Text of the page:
It is immediately worth noting that the hardware data for the GeekBench device is simply transferred to the application at the operating system level and is relatively easy to manipulate and fake. Therefore, this should definitely be taken with a pinch of salt. Despite this, Google was very silent about the next version of its mobile OS, and this is one of the first references to Android R that we have seen so far.
Looking at the GeekBench list itself, unfortunately, there is no real additional information to retrieve. The calculated test results are about the right level for the Google Pixel 4 and its Snapdragon 855 chipset. 6 GB of RAM is also being tested. And it’s all. We just get the weird “Android R” line that hangs in the report document.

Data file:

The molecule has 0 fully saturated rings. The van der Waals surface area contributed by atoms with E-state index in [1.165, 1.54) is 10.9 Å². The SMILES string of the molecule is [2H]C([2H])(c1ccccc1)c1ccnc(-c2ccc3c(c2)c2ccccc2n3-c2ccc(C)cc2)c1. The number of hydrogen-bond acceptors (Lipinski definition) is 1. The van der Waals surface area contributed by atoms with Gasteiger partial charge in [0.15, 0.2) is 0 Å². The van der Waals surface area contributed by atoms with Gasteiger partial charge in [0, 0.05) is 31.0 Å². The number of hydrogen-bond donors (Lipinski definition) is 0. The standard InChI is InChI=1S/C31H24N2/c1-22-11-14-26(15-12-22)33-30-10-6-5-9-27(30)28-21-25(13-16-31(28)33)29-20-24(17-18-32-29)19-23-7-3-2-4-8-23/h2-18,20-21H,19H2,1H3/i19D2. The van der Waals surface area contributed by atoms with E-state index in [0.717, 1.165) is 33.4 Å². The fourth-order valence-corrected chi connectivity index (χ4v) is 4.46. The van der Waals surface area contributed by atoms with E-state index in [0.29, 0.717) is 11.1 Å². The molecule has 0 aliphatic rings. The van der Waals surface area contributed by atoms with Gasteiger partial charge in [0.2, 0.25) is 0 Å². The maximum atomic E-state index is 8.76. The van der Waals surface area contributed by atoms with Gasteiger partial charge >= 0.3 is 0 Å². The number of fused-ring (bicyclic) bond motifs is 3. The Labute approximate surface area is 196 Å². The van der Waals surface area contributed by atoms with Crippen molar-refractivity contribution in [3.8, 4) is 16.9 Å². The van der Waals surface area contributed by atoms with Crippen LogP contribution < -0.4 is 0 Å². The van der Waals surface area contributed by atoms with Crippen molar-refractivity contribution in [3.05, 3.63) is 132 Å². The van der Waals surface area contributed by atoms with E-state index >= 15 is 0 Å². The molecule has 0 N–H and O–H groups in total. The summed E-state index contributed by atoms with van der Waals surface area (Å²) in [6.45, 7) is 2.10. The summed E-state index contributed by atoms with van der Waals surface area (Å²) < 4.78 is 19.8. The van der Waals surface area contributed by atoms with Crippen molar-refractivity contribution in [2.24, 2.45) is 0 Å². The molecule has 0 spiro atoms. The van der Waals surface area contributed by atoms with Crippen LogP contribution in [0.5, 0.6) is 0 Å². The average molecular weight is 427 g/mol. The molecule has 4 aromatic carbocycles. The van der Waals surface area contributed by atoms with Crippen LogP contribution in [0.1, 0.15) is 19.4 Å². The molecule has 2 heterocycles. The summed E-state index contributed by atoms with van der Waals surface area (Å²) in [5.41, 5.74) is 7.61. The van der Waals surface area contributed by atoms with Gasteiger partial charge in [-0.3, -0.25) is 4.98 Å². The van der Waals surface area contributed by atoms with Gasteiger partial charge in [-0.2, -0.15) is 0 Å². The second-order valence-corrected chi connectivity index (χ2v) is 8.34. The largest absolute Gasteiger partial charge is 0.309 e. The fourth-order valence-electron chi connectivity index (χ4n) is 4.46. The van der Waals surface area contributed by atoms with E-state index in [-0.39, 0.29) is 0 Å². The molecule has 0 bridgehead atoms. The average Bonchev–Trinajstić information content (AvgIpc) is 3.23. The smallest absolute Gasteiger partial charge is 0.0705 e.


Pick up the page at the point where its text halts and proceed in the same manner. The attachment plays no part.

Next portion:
The only thing we can really do with this information is to speculate and try to make reasonable assumptions. We have no doubt that Google is working hard on Android. Last we heard some major news on this front, it was the commit of the Android Open Source Project, potentially removing the maximum “compose / mux” limit of a file beyond 4 GB. Probably for video capture purposes. Then the nickname Android 11 was cast around. However, the continuation of the second numerical release is just one of the options Google has. Not bad, considering that Android has already bitten through most of the English alphabet, and it is becoming increasingly difficult to come up with names. Even if the numerical solution is a step forward, in accordance with tradition, The next version of Android may be assigned a letter designator as a placeholder during development and beta testing. Just like Android 10 was known as “Q” before the release.